THE UPPER BELLS ARE NOT AS SHRILL.
As I've said, we now have 5 octaves and none of my high bell ringers complain of ear problems or the shrillness of the bells. When we used the Malmarks- there were complaints, however, and not just from the high bells. Some of the ringer in the battery (middle) complained that the high Malmarks were hurting their ears.
There was an interesting thread on the -l awhile ago on what people's ideal set, or dream set of bells would be. I believe the consensus finally came down to Schulmerich bells, for the fuller tone, with Malmark clapper mechanism. These were called "hybrid bells." Come to find out, it is possible to have such bells. Malmark makes an adapting kit.
I know Malmark also offers this. But just recently we proved the worth of Schulmerich's guarantee. One of the original 3 octave set, now at least 20 years old developed a crack. I sent the bell off for evaluation by the Schulmerich foundry fully expecting them to say the damage was due to misuse of the bell and we would have to purchase a new one. (It was a F4---$284 to replace.) To my surprise, they said it was their fault and sent me a new bell. Needless to say, I am very impressed with the integrity of this company. It's one thing to say- "lifetime guarantee," quite another to live up to it after 20 years had passed!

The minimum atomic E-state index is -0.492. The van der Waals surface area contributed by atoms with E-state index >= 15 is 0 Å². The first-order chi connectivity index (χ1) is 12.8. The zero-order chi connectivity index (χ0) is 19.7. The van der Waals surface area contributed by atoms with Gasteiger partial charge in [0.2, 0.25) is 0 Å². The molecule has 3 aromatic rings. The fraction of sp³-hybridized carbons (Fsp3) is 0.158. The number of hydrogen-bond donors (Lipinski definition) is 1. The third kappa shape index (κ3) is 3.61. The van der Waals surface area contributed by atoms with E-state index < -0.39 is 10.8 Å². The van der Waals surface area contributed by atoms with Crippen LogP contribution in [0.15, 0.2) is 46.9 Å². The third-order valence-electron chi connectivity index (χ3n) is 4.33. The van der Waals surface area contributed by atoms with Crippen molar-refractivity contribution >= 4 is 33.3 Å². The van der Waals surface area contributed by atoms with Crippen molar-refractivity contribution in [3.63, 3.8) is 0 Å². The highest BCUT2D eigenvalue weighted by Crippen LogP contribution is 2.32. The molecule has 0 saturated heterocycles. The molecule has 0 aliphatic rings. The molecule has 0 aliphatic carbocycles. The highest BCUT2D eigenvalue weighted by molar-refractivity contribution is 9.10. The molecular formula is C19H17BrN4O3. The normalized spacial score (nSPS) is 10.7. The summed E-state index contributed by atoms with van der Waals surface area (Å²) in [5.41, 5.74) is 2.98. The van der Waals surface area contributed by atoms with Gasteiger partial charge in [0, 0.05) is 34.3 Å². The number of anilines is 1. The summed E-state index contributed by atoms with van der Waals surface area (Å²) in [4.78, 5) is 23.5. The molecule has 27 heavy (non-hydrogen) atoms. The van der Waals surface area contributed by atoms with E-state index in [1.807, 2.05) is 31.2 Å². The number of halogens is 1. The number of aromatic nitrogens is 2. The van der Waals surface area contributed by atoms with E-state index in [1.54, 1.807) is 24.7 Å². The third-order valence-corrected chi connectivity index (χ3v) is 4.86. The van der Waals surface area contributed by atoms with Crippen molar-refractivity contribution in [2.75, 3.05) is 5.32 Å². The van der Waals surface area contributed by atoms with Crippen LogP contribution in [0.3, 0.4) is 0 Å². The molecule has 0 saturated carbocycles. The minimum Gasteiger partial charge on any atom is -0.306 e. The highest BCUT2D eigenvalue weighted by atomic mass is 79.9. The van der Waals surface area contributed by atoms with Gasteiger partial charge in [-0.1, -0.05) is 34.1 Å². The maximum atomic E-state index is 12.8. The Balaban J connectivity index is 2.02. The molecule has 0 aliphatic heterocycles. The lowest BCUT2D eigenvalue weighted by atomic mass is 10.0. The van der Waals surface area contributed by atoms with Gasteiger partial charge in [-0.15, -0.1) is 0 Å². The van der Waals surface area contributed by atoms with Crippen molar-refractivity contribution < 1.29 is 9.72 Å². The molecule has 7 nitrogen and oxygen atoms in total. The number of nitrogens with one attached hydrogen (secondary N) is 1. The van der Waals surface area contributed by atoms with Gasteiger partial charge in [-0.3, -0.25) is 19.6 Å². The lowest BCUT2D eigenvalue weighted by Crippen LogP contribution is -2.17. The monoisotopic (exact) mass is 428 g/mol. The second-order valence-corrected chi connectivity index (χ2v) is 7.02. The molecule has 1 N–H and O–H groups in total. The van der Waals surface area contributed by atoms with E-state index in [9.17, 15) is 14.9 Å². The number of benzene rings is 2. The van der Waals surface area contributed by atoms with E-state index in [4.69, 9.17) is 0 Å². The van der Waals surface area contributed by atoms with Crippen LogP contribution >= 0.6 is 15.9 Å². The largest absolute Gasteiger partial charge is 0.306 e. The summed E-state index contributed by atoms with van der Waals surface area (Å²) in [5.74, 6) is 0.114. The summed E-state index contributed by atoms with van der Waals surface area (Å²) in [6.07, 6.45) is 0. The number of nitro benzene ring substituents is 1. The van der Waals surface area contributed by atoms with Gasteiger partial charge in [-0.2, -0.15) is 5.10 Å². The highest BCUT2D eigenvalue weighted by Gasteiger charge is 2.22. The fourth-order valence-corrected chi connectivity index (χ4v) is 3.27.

Well, enough of my opinions. The fact is that even if, according to my thinking, you choose wrong, the bells will be a source of pleasure and enrich players and listeners lives for years to come. You probably can't go wrong.
First Church of God
16 Feb 1998
Archived original can be found at: RE:: Which bells?--MHO
P & F bells are tuned with the first harmonic (I think) to a minor third. I understand that is the tuning of most tower bells. English and American handbells are tuned to the major 10th.
The series of harmonics (partials, overtones) are quite different and cause weird sounds with massive chords. Single note melodies, some harmonies sound good. The bells, IMHO, sound better outdoors rather than in a closed area.
Needless to say, P & F bells are not compatible with American/English bells. However, we have used them in the balcony as an antiphonal choir, making a delightful echo. Some groups, like Jim Salzwedel's, and I believe the Raleigh Ringers, use them in alternating selections, or a melody over American bell accompaniment for effect.
For a while, P & F bells (new) were not available, but I understand they are advertising again. Don't have a source, but if I find out, I'll drop a note to the list.
Like the lady who said when asked to expound on the gossip she had just related, "I've already told you more than I heard," but if you want more, contact me, and I'll make it sound interesting.
The pamphlet I have which describes the "unique" quality of P&F overtones goes on to say: "This complex series of overtones is what produces that 'ringing sound' - like the best of tower bells - rich in color and wild sonority... [NOT an overstatement by any means]
They recommend: "most effective in large reverberant buildings"